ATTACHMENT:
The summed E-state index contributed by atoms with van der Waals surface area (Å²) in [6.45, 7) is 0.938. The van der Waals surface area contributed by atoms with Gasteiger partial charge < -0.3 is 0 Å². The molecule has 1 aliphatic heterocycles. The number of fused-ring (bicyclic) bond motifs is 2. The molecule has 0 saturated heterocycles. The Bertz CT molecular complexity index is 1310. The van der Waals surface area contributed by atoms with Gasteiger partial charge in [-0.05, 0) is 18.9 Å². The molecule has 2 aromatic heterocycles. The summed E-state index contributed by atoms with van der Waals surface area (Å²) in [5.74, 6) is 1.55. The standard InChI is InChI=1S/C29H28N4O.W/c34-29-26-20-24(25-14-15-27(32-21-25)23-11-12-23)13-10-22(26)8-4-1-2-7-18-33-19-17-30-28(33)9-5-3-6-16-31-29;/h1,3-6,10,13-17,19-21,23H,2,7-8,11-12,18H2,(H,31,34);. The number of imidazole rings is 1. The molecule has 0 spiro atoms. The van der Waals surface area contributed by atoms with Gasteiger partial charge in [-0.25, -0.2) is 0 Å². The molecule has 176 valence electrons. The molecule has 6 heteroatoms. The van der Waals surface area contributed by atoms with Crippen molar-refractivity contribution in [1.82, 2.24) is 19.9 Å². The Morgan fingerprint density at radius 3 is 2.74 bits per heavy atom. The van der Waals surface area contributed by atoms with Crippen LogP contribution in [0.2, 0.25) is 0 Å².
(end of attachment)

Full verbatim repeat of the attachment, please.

The summed E-state index contributed by atoms with van der Waals surface area (Å²) in [6.45, 7) is 0.938. The van der Waals surface area contributed by atoms with Gasteiger partial charge < -0.3 is 0 Å². The molecule has 1 aliphatic heterocycles. The number of fused-ring (bicyclic) bond motifs is 2. The molecule has 0 saturated heterocycles. The Bertz CT molecular complexity index is 1310. The van der Waals surface area contributed by atoms with Gasteiger partial charge in [-0.05, 0) is 18.9 Å². The molecule has 2 aromatic heterocycles. The summed E-state index contributed by atoms with van der Waals surface area (Å²) in [5.74, 6) is 1.55. The standard InChI is InChI=1S/C29H28N4O.W/c34-29-26-20-24(25-14-15-27(32-21-25)23-11-12-23)13-10-22(26)8-4-1-2-7-18-33-19-17-30-28(33)9-5-3-6-16-31-29;/h1,3-6,10,13-17,19-21,23H,2,7-8,11-12,18H2,(H,31,34);. The number of imidazole rings is 1. The molecule has 0 spiro atoms. The van der Waals surface area contributed by atoms with Gasteiger partial charge in [-0.25, -0.2) is 0 Å². The molecule has 176 valence electrons. The molecule has 6 heteroatoms. The van der Waals surface area contributed by atoms with Crippen molar-refractivity contribution in [1.82, 2.24) is 19.9 Å². The Morgan fingerprint density at radius 3 is 2.74 bits per heavy atom. The van der Waals surface area contributed by atoms with Crippen LogP contribution in [0.2, 0.25) is 0 Å².